Where does one of the industry’s most recognized presentation designers find inspiration? How does she manage the difference between “being inspired by” and “copying from”? How does she organize and store and retrieve those found ideas? And, importantly, how does she adapt those ideas into effective design solutions? On May 26, Julie Terberg packed that all in to 20+ minutes in a members-only webinar called “Inspired by Design.” Our friend and PG member Nolan Haims served as facilitator, fielding Q&A from the chat stream. (A full recording of the session will be available to Guild members shortly.)
Key message: follow the three-step process of Copy-Transform-Combine to go from inspiration to completion like a pro.
- Copy, but don’t copy just for the sake of it. Generally regarded as unethical and bordering on illegal, it serves you and your customer poorly because it’s simply not the result of the process of design. Designs are solutions, and copying someone else’s solution fails to address your particular challenge. Instead, copy and keep track of the sources of those things which inspire you. Keep an inspiration notebook. Physically, it can be paper or a bulletin board or a magnet board. Digitally? Try OneNote or Evernote or similar tools.
- Transform: Take the idea, bend it, stretch it, play with it. As Saul Bass said, if “design is thinking made visual,” then your task is to help your audience think through visuals. Transform the elements so that your design meets the requirements of the task, such as showing rank or grouping or sequence over time.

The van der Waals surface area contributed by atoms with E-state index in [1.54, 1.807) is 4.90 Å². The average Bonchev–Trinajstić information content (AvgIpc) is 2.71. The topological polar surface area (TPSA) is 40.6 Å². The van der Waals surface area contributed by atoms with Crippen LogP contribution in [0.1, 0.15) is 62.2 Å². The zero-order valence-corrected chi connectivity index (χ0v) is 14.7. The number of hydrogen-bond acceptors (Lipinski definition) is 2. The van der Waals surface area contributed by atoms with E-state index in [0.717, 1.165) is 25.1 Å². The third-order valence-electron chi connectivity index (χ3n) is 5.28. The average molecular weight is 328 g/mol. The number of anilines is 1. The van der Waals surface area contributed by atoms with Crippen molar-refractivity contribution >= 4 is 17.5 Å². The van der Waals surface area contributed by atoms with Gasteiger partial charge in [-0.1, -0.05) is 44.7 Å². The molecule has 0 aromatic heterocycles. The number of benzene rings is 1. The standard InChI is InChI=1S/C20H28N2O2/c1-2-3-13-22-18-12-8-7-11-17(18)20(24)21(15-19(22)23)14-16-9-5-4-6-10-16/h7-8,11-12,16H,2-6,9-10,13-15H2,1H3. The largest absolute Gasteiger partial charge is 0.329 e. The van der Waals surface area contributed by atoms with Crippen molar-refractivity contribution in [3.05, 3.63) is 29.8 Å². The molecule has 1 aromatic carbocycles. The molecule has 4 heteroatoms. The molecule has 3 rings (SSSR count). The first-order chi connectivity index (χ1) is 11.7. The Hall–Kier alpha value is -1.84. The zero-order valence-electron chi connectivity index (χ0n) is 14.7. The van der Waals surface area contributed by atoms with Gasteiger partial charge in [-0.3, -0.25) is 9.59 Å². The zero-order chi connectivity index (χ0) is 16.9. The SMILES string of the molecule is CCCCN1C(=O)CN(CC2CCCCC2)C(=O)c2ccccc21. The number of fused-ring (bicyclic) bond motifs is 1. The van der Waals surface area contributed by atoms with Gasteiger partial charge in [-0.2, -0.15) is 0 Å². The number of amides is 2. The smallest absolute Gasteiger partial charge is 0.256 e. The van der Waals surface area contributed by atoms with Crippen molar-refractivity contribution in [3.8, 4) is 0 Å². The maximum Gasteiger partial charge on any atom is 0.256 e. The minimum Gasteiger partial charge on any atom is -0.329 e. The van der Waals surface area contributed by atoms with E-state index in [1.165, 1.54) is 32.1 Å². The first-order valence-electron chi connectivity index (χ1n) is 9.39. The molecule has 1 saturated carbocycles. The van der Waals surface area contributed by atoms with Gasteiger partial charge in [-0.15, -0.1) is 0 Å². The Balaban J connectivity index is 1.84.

- Combine: Combining ideas which inspire you — call it “remixing” as a nod to how we recombine and adapt music these days. New works have always drawn from old works, and current works draw from each other every day. (Tip: take 40 minutes now or later to watch this inspiring and enlightening video: Everything is a Remix) What you draw from and combine should always be in alignment with what your trying to accomplish in your design.
Let’s use one of Julie’s examples from her webinar:
1) Here’s a copy of a slide serving for inspiration.
2) Here’s a first transformation, adjusting for the number of items she needs to include
3) Here’s a second transformation through a color scheme the client needs
4) Another transformation, now with more message content
5) Now combining with a ranking of elements in order
In the end, no one would look at the inspiration image, compare it to the final result, and accuse the design of being a direct rip-off. Inspiration? Yes. Copy? No.
In short, maintain a record of what inspires you. Draw inspiration for your new creations by following a process of Copy-Transform-Combine. This will help you deliver fresh, focused designs you can be proud of.